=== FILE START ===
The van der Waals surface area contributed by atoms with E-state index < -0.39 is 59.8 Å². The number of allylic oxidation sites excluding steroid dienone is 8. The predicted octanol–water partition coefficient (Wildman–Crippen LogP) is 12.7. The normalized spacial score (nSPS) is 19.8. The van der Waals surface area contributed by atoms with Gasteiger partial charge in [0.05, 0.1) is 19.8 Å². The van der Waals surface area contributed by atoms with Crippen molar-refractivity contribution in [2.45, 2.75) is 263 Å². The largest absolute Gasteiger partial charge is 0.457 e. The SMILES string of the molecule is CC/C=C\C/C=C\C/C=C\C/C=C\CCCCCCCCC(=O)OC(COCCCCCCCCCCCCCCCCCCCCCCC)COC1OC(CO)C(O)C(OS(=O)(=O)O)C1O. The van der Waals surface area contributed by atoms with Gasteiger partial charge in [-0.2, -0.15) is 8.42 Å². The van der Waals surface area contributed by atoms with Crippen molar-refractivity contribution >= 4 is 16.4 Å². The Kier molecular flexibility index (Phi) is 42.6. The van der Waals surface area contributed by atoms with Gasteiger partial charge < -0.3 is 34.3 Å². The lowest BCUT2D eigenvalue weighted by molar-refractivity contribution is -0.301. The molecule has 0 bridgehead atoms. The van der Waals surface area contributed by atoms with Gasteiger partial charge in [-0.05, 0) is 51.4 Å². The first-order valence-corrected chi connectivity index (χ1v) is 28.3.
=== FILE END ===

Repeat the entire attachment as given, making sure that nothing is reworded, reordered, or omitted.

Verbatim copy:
The van der Waals surface area contributed by atoms with E-state index < -0.39 is 59.8 Å². The number of allylic oxidation sites excluding steroid dienone is 8. The predicted octanol–water partition coefficient (Wildman–Crippen LogP) is 12.7. The normalized spacial score (nSPS) is 19.8. The van der Waals surface area contributed by atoms with Gasteiger partial charge in [0.05, 0.1) is 19.8 Å². The van der Waals surface area contributed by atoms with Crippen molar-refractivity contribution in [2.45, 2.75) is 263 Å². The largest absolute Gasteiger partial charge is 0.457 e. The SMILES string of the molecule is CC/C=C\C/C=C\C/C=C\C/C=C\CCCCCCCCC(=O)OC(COCCCCCCCCCCCCCCCCCCCCCCC)COC1OC(CO)C(O)C(OS(=O)(=O)O)C1O. The van der Waals surface area contributed by atoms with Gasteiger partial charge in [-0.2, -0.15) is 8.42 Å². The van der Waals surface area contributed by atoms with Crippen molar-refractivity contribution >= 4 is 16.4 Å². The Kier molecular flexibility index (Phi) is 42.6. The van der Waals surface area contributed by atoms with Gasteiger partial charge < -0.3 is 34.3 Å². The lowest BCUT2D eigenvalue weighted by molar-refractivity contribution is -0.301. The molecule has 0 bridgehead atoms. The van der Waals surface area contributed by atoms with Gasteiger partial charge in [-0.05, 0) is 51.4 Å². The first-order valence-corrected chi connectivity index (χ1v) is 28.3.